What was pitched as as a trip for tapas in Topanga turned to a treacherous trial of trying to squeeze my sedan in a safe spot the side of a steep steep
slope two blocks away from the party.
The view was amazing, the company was great and the food was fantastic, so much so that the three pounds I just lost returned with a vengeance.
Getting out of my car, however, required a firm understanding of physics, cleats and a leap of faith as I sprung from my 45 degree angled seat, braced for landing on the soft, gravely shoulder and scampered across the street so that I didn’t get squashed by cars flying around the blind curve.
And while I will rarely if ever turn down an invite for Spanish appetizers, I did wonder, what’s the etiquette when you live in a place where parking a car is next to impossible. The house had a small driveway–enough for the family’s car–but that was it. The neighborhood was situated in the middle of a mountain pass, so there were no businesses nearby with parking lots available to borrow. There was hardly any shoulder on the road and what shoulder there was was taken up by the sharp rise of a slope.
In LA, we have plenty of areas like this. There’s mountains like Topanga where you can slide off to your death without too much effort. Permit heavy areas like West Hollywood, where even with a guest pass, you sometimes need to bring an extra pair of shoes for the half mile hike you will inevitably take to your buddy’s pad, Hollywood proper where irresponsible city planning has led to parking fees hovering somewhere around $2/fifteen minutes, Downtown where the proximity of decent area to skid row is unsettling or Hancock Park and Silverlake type areas that are just so popular that even with a decent amount of street space. Though, I guess there’s always the 101 and 405 where lots of people find places to park.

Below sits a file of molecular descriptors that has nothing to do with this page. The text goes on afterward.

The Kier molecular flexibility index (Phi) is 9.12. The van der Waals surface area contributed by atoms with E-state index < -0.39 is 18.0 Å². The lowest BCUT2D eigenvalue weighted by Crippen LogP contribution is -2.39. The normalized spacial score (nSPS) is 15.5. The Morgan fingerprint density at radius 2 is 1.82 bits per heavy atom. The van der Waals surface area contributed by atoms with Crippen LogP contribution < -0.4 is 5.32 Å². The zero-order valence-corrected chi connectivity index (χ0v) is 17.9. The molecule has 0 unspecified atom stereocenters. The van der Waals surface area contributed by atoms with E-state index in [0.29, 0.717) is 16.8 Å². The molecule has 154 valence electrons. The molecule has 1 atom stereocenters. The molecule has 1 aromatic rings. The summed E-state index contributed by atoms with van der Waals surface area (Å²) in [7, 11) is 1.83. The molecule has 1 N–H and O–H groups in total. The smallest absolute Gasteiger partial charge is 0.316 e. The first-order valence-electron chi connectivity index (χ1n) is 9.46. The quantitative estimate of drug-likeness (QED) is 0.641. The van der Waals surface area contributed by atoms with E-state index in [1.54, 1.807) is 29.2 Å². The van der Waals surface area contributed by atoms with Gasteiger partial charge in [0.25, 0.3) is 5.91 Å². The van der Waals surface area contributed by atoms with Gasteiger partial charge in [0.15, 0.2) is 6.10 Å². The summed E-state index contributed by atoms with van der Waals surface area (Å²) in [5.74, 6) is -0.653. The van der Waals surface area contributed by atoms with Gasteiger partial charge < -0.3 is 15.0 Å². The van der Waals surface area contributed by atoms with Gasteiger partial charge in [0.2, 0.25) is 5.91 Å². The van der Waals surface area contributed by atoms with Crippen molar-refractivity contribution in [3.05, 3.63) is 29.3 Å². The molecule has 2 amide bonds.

What do you think? Should invites to places like this come with warnings/suggestions? A valet? Or maybe it’s just a clever way to invite solitude?